By Art Martens
I have long been intrigued by the ability of some people to place uplifting seeds into the hearts and minds of those around them. For me this becomes particularly impressive when I see the seeds bearing fruit in future generations. This morning I spoke with Florence. For many years, she and her now-departed husband Abe, have been members of the Fraser Valley Breakfast Group Linda and I belong to. I asked for permission to recount several anecdotes from her family. She agreed readily and mentioned a piece of the family story I had not been aware of. This is where I will begin.
For many years Abe’s father Henry operated a small roofing business. Henry was of my parents’ generation and like them, an individual I respected highly for his integrity. Florence told me there had been times when his customers were not able to pay for the work he had done. Rather than harassing them for the money, Henry chose a more compassionate response. He forgave the debt. As a young man, Abe worked with his Dad and was aware that at times this happened.
Henry’s example evidently influenced his son. Abe was a large man with a bearing, voice, attitude and wisdom that brought him respect and credibility. On one occasion he and Florence and several friends were in a restaurant. Abe’s attention was drawn to a family at a nearby table. The children were well behaved, but the parents faces revealed tension. Troubled by this, Abe got up and approached the family.
“I just want to tell you,” he said in his deep, gentle voice, “ I’ve been observing your children. I see they are respectful and well behaved. You must be very good parents.” Surprised, the couple looked up at the big man who had unexpectedly appeared at their table. The tension in their faces eased, and their bodies relaxed. They smiled and the man said, “thanks for your encouraging words. It’s good to hear we’re doing something right.”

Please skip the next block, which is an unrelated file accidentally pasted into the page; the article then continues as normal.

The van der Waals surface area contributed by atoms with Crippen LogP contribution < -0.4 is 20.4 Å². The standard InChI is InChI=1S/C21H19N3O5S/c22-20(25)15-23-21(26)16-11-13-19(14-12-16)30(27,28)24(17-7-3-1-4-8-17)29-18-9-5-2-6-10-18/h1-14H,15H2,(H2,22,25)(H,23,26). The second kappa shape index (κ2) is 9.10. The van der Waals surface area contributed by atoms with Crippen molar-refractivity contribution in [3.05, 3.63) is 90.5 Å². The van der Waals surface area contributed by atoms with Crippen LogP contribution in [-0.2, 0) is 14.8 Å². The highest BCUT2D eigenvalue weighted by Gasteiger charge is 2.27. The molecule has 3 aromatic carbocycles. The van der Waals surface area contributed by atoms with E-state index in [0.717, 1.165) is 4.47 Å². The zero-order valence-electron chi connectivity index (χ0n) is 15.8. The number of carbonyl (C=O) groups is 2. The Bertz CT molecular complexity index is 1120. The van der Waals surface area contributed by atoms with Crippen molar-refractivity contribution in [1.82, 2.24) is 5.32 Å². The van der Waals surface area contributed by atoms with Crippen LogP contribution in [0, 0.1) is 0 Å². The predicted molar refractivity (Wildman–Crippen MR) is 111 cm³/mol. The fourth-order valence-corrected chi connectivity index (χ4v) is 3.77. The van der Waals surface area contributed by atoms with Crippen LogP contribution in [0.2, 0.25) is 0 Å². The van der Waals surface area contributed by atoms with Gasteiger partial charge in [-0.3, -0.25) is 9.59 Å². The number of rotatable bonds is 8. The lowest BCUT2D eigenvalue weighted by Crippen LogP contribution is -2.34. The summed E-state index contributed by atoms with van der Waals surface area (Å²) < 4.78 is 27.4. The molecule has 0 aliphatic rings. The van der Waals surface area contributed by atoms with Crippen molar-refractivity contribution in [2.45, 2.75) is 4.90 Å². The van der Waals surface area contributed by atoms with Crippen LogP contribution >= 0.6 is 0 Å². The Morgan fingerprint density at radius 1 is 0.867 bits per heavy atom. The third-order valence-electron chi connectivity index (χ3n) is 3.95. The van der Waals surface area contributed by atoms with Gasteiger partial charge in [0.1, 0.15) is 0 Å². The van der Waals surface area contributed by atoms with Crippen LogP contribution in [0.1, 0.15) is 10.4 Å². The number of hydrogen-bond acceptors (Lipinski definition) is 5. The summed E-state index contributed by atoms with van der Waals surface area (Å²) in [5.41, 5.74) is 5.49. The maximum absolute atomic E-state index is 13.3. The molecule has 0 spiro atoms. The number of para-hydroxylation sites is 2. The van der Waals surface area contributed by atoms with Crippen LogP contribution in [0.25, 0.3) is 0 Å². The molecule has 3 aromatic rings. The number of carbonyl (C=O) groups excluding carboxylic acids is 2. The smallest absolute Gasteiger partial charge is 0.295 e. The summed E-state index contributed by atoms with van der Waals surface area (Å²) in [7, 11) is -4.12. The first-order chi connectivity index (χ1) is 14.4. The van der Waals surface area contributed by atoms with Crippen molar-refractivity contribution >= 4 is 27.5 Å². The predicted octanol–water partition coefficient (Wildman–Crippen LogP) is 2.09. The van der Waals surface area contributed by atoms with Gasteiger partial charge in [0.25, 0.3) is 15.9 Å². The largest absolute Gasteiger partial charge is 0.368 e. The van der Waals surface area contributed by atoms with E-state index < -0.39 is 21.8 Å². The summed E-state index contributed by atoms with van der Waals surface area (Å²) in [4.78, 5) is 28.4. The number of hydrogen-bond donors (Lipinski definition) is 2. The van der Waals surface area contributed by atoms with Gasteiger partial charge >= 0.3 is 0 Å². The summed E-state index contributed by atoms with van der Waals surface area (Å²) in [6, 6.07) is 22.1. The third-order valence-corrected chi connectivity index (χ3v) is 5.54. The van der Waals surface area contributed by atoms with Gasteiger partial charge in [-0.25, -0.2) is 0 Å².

When the husband of their daughter Marlys walked out of the marriage and family, Abe and Florence sold their condo and moved in with her. She needed to work to support her family. The children were young and she couldn’t leave them alone. Financially, selling their home was a sacrifice, since it took them out of a rising real estate market. For them, the investment in family was more important.
When Marlys was about to get married again, her fiance Ron recognized and valued what her parents had done. He felt deeply impressed. He said to Marlys, “your parents really stepped up to
the plate in a big way when you needed their help. I’d like to do something to thank them. Let’s take them along on our honeymoon cruise.” Surprised, she agreed. Since then she has said to Ron several times, “I still can’t believe we took my parents along on our honeymoon.” It was a pretty unique and impressive way of saying “thanks Mom and Dad.”
Ron has since continued this pattern of thinking positively and blessing people. Recently he and Jim, a co-worker, walked across the street to a casino during their lunch break from work. Ron’s idea was to have lunch and also a little fun. For him the “little fun” resulted in winning $70. Jim lost $60. Ron bought lunch, costing $10. He wanted to give the remaining money to Jim. He knew, though, he wouldn’t take it. Handing the money to Jim, he asked him to hold it for a minute. Then he said, “we went here for lunch and to have some fun. Our idea wasn’t to earn money. We do that on the job. Today I won $70 and bought lunch for both of us. Now I still have the $60 left, which I really don’t need. You lost $60. If I give you my $60, we will have had some fun and a nice lunch, and it hasn’t cost us anything”. Jim accepted this logic and gratefully pocketed the money.
In his roofing business and elsewhere, Henry demonstrated to his son a generous way of dealing with people. Abe and Florence lived by the same principle. They passed it on to their offspring and others. It would be interesting to know how many future generations will be impacted by Henry’s example.
Source:: Living Significantly